The Nanoarchitecture of the Outer Hair Cell Lateral Wall: Structural Correlates of Electromotility
Sun, Willy Weiyih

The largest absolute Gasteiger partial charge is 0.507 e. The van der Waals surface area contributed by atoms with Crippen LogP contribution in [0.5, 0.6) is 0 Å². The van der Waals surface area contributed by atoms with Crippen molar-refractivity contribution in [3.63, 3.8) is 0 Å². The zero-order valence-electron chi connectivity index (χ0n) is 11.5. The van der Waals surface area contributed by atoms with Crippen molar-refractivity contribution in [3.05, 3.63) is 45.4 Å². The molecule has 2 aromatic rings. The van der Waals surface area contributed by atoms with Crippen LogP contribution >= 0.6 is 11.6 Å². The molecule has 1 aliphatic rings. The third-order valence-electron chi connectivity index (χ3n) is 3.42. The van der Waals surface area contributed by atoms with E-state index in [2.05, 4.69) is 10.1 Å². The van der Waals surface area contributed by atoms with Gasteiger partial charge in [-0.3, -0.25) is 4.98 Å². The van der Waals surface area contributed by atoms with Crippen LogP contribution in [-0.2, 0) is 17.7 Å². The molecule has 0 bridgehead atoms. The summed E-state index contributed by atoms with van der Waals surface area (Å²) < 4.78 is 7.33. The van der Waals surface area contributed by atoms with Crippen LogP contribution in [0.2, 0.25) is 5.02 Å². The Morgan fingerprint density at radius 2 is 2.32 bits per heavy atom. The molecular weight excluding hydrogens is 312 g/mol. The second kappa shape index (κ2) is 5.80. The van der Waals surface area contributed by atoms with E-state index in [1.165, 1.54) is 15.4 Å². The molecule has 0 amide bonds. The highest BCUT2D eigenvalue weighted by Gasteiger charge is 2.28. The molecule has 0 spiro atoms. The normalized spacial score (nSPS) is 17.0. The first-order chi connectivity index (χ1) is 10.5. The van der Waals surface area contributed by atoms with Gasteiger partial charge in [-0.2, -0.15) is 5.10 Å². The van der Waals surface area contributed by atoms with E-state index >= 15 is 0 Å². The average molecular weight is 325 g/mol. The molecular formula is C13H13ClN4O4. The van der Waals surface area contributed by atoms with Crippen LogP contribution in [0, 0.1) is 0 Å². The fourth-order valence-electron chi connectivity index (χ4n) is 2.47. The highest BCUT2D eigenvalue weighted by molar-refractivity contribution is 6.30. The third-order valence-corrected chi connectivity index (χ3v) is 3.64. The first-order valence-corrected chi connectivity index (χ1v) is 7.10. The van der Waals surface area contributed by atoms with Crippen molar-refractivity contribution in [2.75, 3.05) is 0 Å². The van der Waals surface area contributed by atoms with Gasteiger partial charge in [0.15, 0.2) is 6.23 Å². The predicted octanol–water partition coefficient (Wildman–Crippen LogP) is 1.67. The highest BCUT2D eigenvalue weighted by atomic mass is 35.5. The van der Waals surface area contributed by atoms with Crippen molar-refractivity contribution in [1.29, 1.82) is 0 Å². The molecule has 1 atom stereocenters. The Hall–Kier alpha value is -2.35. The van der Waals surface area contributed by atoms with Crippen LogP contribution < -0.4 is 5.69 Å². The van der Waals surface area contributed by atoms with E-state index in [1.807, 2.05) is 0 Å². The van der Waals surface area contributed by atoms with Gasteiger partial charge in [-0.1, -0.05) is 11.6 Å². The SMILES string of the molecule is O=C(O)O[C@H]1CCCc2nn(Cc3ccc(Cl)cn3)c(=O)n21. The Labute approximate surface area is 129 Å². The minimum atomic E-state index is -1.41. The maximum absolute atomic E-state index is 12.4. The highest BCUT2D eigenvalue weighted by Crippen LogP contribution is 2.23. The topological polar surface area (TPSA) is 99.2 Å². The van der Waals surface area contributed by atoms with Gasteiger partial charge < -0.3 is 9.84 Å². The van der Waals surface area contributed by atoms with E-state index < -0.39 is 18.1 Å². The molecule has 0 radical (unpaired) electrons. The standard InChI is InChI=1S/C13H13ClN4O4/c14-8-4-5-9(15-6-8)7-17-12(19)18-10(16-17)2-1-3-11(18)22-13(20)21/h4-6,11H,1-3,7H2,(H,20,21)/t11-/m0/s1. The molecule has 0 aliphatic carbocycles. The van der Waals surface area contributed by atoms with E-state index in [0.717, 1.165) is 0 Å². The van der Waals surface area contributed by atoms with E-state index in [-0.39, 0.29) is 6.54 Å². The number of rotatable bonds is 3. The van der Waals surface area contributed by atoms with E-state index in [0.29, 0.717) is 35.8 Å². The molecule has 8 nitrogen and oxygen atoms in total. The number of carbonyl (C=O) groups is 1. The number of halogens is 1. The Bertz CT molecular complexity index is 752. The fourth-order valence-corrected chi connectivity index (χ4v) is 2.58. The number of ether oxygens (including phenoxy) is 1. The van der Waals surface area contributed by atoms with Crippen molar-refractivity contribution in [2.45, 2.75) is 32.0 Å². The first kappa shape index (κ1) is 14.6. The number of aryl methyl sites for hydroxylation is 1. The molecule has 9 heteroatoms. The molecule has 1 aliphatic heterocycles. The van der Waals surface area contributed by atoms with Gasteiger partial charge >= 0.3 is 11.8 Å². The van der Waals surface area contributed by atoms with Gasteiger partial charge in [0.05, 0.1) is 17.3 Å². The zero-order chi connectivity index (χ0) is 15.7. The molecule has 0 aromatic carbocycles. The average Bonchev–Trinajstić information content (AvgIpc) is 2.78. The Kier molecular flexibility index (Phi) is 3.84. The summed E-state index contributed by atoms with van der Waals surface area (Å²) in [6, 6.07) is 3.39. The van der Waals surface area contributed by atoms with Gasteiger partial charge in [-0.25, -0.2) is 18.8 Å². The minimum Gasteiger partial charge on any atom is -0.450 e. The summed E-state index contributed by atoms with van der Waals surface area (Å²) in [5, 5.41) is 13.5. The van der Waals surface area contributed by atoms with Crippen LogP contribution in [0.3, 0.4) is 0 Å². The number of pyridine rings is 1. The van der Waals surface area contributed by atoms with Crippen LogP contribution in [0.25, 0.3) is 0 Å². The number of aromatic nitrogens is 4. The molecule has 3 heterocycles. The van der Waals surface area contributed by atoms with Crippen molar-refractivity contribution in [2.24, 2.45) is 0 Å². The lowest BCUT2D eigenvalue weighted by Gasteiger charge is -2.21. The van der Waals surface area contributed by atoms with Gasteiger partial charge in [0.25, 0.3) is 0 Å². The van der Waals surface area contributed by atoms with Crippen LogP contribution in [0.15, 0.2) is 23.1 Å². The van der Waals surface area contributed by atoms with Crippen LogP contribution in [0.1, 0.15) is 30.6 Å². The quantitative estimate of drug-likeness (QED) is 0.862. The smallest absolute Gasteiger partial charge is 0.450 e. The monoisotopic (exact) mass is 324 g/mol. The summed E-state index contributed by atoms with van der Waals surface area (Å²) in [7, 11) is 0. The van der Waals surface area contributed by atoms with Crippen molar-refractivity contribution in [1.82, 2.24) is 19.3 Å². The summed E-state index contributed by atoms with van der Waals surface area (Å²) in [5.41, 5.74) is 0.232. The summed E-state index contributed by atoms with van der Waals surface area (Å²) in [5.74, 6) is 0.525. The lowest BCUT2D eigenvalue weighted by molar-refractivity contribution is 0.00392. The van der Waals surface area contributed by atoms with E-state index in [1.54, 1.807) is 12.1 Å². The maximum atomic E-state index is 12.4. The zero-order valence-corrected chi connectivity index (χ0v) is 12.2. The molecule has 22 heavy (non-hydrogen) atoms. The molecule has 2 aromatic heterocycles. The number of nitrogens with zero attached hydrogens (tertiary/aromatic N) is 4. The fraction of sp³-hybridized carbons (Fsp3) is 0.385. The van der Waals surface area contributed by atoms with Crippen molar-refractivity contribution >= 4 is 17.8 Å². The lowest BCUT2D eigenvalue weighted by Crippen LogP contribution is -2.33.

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Proper mammalian hearing depends on an outer hair cell-based mechanism that amplifies the sound-induced travelling waves in the cochlea. Outer hair cells (OHCs) contribute to this cochlear amplification through their electromotile property—voltage-dependent somatic length changes that can operate at acoustic frequencies. This unique form of motility is driven by prestin, a member of the solute carrier 26 family of anion transporters that is highly expressed along the OHC lateral plasma membrane. The lateral plasma membrane is supported by a cortical actin-spectrin lattice and a smooth ER system known as lateral cisternae to form a regular layered structure along the entire OHC lateral wall. The detailed structural organization of each layer and how they interact to transduce prestin conformational changes into whole-cell motility are not well understood. In this dissertation, I combine cryogenic sample preparation methods and electron tomography to elucidate the functional architecture of the OHC lateral wall complex. In chapter 1, I review the biology of the mammalian auditory system. In chapter 2, I detail how the combined methodological approach used can preserve and reveal the three-dimensional nano-architectures in cells at near-native state. In chapter 3, I describe the successful use of this methodology to elucidate the structure-function relationships in a comparable model structure, the glycocalyx on the surface of enterocytes. In Chapter 4, I provide the details on the organization of each layer of the OHC lateral wall complex and how they are structurally integrated. I show that the lateral plasma membrane contains closely tiled microdomains of orthogonally packed putative prestin protein complexes. The cortical lattice connects the plasma membrane to the adjacent lateral cisternae through two independent cross-bridging components. The lateral cisternae are in turn integrated through inter and intra-cisternal cross-bridging systems. Finally, mitochondria are attached to the lateral cisternae through another set of linker elements. By quantifying the dimensions of each of these components and mapping their distribution I provide a detailed blueprint of the nano-architecture of the OHC electromotile apparatus and discuss how its cohesive structure allows effective transmission of forces generated by prestin to the rest of the cell to drive cochlear amplification.